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http://www.ag.gov.au/gamesclassification

The government has now opened up to listen to the public. They actually want us to submit comments and opinions on this matter. Will we be heard?

If it as much use as the UK government's petition site then no you won't be heard. What will happen is your government will tell you "they know what's best for you" if you don't agree with the conclusion they have already come to.
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Offline daddy

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Re: New AvP game: another "fatality" of the gaming classifications in Australia
« Reply #10 on: December 16, 2009, 08:07:28 AM »
I'm a little optimistic.  It's at least acknowledgement that there is a debate going on and that this law isn't just taken for granted.  We'll still need game developers and people with lots of $$$ to be commenting in favour of an adult rating for us to have any hope, however.
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Offline Poopyhead pianoman ♫

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Re: New AvP game: another "fatality" of the gaming classifications in Australia
« Reply #11 on: December 16, 2009, 09:40:20 AM »
We'll still need game developers and people with lots of $$$ to be commenting in favour of an adult rating for us to have any hope, however.
And therein lies the.. pinch. You have to be rich.
LOL @ Pam... if I had $20 for every time someone used that word with me... well....

I'd probably have like $60

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Offline Superman

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Re: New AvP game: another "fatality" of the gaming classifications in Australia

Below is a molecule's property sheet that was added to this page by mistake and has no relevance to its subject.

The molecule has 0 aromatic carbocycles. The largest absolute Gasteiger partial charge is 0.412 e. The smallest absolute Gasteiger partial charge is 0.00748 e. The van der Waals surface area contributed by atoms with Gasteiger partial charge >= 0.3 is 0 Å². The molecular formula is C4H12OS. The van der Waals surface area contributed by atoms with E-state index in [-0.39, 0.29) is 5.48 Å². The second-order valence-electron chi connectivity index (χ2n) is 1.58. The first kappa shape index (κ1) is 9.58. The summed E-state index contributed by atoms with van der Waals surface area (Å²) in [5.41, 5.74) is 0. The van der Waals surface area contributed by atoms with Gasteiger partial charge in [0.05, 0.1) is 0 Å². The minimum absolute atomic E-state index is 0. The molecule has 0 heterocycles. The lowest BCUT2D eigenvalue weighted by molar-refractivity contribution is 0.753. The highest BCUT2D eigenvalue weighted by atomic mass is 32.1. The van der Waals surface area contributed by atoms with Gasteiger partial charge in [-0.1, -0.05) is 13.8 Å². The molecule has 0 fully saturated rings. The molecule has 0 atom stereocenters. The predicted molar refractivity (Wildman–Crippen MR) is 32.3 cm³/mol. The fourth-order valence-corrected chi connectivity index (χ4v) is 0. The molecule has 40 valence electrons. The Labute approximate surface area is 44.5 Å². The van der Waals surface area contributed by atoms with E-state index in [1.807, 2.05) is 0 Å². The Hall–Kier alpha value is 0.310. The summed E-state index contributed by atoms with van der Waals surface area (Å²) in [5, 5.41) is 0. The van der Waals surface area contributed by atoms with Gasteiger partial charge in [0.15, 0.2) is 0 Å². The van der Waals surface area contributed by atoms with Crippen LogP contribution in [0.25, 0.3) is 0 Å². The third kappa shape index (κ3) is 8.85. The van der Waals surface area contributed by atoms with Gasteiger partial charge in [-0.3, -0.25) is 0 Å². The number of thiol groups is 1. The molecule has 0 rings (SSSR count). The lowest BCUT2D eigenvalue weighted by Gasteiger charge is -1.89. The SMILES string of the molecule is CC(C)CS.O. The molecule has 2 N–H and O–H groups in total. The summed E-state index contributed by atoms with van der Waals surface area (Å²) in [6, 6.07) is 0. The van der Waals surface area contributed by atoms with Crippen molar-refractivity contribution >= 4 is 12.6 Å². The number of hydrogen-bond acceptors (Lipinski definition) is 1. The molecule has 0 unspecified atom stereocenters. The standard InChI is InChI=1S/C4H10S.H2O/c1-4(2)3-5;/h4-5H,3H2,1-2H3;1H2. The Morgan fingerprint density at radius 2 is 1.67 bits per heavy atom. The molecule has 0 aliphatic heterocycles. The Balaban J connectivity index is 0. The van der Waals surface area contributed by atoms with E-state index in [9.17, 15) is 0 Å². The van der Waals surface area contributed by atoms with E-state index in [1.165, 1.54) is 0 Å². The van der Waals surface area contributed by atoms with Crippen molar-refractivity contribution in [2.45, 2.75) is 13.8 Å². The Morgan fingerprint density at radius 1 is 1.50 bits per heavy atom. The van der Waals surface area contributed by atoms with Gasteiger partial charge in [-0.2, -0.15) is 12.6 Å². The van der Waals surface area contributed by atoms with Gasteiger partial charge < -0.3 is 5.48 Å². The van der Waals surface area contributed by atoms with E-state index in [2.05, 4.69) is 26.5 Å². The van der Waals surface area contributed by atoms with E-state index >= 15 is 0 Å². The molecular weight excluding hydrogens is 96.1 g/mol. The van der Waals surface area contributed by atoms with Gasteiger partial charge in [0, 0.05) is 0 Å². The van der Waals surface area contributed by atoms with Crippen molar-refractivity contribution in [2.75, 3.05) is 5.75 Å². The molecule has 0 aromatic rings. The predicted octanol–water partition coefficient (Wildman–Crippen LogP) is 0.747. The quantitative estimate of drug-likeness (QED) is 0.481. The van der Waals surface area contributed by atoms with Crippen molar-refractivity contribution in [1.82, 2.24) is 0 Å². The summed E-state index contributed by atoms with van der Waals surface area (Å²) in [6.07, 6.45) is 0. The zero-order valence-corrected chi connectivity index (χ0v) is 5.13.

« Reply #13 on: December 20, 2009, 06:09:21 AM »
My friend writes a gamming column.  He said there was an update to this story.  I assume this is what he was talking about.

Offline lanky

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Re: New AvP game: another "fatality" of the gaming classifications in Australia
« Reply #14 on: December 21, 2009, 11:46:00 AM »
Unexpected outbreak of common sense!
At first I was stunned that they would do this but then I realised that the government is hoping that by allowing this one game will appease the hordes of angry gamers so that they can sneak through their Internet Filtering and also distract from the R18+ Game classification debate.
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Offline Chevalier laughingnome

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Re: New AvP game: another "fatality" of the gaming classifications in Australia
« Reply #15 on: December 21, 2009, 11:57:38 AM »
Unexpected outbreak of common sense!
At first I was stunned that they would do this but then I realised that the government is hoping that by allowing this one game will appease the hordes of angry gamers so that they can sneak through their Internet Filtering and also distract from the R18+ Game classification debate.

I don't think the OFLC is as deep in the Government's pocket as you think. Like Centrelink (Social Security business for the foreigners) they enforce the law and are on the government payroll, but have no say in making the laws. In regards to classification and censorship, that's the doman of the Attorny-General.

Better example: it's like saying that cops make the law, whereas they just enforce it.
Only you would bring up Music Man here.  ...and have it be totally relevant.

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Offline Poopyhead pianoman ♫

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Re: New AvP game: another "fatality" of the gaming classifications in Australia
« Reply #16 on: December 23, 2009, 14:32:10 PM »
The enforcers have the power to influence the legislators. They could say they're hands are tied and they need more flexibility.
LOL @ Pam... if I had $20 for every time someone used that word with me... well....

I'd probably have like $60

Offline daddy

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Re: New AvP game: another "fatality" of the gaming classifications in Australia
« Reply #17 on: December 24, 2009, 15:01:06 PM »
I don't think enforcers have a significant role to play in influencing legislation that much.  They really are just there as the arms & legs of the legislators.

I want to know on what grounds the decision was overturned.  What wriggle room do they have?  Did they make a mistake the first time around?  Did they refer back to some precedent or something like that?
Feeling obnoxious, might delete later.